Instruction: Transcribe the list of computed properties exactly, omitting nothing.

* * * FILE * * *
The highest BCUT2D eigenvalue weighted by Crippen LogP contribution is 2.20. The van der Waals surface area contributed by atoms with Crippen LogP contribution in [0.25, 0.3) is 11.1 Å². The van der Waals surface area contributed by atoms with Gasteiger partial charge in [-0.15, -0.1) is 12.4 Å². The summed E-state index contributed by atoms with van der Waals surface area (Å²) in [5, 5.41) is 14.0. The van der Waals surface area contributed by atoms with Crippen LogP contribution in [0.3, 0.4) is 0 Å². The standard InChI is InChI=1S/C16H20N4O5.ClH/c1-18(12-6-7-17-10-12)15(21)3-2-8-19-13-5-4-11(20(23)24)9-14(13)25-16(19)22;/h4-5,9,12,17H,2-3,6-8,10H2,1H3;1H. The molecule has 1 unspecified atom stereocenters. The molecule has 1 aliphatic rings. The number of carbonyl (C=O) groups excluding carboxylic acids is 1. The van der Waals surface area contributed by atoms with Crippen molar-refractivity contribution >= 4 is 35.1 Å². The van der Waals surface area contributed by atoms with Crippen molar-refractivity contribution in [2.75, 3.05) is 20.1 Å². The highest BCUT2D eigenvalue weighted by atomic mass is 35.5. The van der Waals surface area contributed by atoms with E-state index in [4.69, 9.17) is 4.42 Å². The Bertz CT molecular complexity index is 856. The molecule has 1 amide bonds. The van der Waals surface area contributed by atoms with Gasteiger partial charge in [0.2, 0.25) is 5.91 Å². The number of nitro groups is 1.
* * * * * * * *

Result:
The highest BCUT2D eigenvalue weighted by Crippen LogP contribution is 2.20. The van der Waals surface area contributed by atoms with Crippen LogP contribution in [0.25, 0.3) is 11.1 Å². The van der Waals surface area contributed by atoms with Gasteiger partial charge in [-0.15, -0.1) is 12.4 Å². The summed E-state index contributed by atoms with van der Waals surface area (Å²) in [5, 5.41) is 14.0. The van der Waals surface area contributed by atoms with Crippen LogP contribution in [0.3, 0.4) is 0 Å². The standard InChI is InChI=1S/C16H20N4O5.ClH/c1-18(12-6-7-17-10-12)15(21)3-2-8-19-13-5-4-11(20(23)24)9-14(13)25-16(19)22;/h4-5,9,12,17H,2-3,6-8,10H2,1H3;1H. The molecule has 1 unspecified atom stereocenters. The molecule has 1 aliphatic rings. The number of carbonyl (C=O) groups excluding carboxylic acids is 1. The van der Waals surface area contributed by atoms with Crippen molar-refractivity contribution >= 4 is 35.1 Å². The van der Waals surface area contributed by atoms with Crippen molar-refractivity contribution in [2.75, 3.05) is 20.1 Å². The highest BCUT2D eigenvalue weighted by atomic mass is 35.5. The van der Waals surface area contributed by atoms with E-state index in [4.69, 9.17) is 4.42 Å². The Bertz CT molecular complexity index is 856. The molecule has 1 amide bonds. The van der Waals surface area contributed by atoms with Gasteiger partial charge in [0.2, 0.25) is 5.91 Å². The number of nitro groups is 1.